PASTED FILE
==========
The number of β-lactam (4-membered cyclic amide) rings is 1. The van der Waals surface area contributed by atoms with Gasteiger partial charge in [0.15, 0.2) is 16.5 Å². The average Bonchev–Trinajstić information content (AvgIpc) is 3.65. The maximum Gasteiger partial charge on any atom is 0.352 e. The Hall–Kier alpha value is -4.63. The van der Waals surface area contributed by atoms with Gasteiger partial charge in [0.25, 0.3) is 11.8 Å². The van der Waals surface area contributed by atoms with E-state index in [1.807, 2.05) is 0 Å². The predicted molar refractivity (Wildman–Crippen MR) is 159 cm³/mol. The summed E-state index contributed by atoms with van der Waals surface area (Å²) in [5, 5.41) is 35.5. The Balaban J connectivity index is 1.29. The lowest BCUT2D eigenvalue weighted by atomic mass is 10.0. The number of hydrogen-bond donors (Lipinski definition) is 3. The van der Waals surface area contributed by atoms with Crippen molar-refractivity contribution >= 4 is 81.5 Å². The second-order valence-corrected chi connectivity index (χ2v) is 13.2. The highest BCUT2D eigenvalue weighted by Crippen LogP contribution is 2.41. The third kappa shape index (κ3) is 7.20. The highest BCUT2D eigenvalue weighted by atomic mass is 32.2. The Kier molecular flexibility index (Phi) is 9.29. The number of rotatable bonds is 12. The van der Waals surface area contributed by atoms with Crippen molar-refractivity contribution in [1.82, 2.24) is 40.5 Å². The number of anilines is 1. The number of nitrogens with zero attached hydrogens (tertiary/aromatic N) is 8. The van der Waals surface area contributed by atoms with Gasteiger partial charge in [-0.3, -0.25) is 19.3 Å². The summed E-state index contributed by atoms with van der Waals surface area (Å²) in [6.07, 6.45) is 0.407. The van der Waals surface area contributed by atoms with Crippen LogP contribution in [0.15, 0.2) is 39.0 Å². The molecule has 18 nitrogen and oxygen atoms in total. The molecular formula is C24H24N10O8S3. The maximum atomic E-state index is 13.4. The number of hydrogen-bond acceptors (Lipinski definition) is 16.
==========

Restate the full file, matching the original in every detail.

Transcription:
The number of β-lactam (4-membered cyclic amide) rings is 1. The van der Waals surface area contributed by atoms with Gasteiger partial charge in [0.15, 0.2) is 16.5 Å². The average Bonchev–Trinajstić information content (AvgIpc) is 3.65. The maximum Gasteiger partial charge on any atom is 0.352 e. The Hall–Kier alpha value is -4.63. The van der Waals surface area contributed by atoms with Gasteiger partial charge in [0.25, 0.3) is 11.8 Å². The van der Waals surface area contributed by atoms with E-state index in [1.807, 2.05) is 0 Å². The predicted molar refractivity (Wildman–Crippen MR) is 159 cm³/mol. The summed E-state index contributed by atoms with van der Waals surface area (Å²) in [5, 5.41) is 35.5. The Balaban J connectivity index is 1.29. The lowest BCUT2D eigenvalue weighted by atomic mass is 10.0. The number of hydrogen-bond donors (Lipinski definition) is 3. The van der Waals surface area contributed by atoms with Crippen molar-refractivity contribution >= 4 is 81.5 Å². The second-order valence-corrected chi connectivity index (χ2v) is 13.2. The highest BCUT2D eigenvalue weighted by Crippen LogP contribution is 2.41. The third kappa shape index (κ3) is 7.20. The highest BCUT2D eigenvalue weighted by atomic mass is 32.2. The Kier molecular flexibility index (Phi) is 9.29. The number of rotatable bonds is 12. The van der Waals surface area contributed by atoms with Crippen molar-refractivity contribution in [1.82, 2.24) is 40.5 Å². The number of anilines is 1. The number of nitrogens with zero attached hydrogens (tertiary/aromatic N) is 8. The van der Waals surface area contributed by atoms with Gasteiger partial charge in [-0.3, -0.25) is 19.3 Å². The summed E-state index contributed by atoms with van der Waals surface area (Å²) in [6.07, 6.45) is 0.407. The van der Waals surface area contributed by atoms with Crippen LogP contribution in [0.15, 0.2) is 39.0 Å². The molecule has 18 nitrogen and oxygen atoms in total. The molecular formula is C24H24N10O8S3. The maximum atomic E-state index is 13.4. The number of hydrogen-bond acceptors (Lipinski definition) is 16.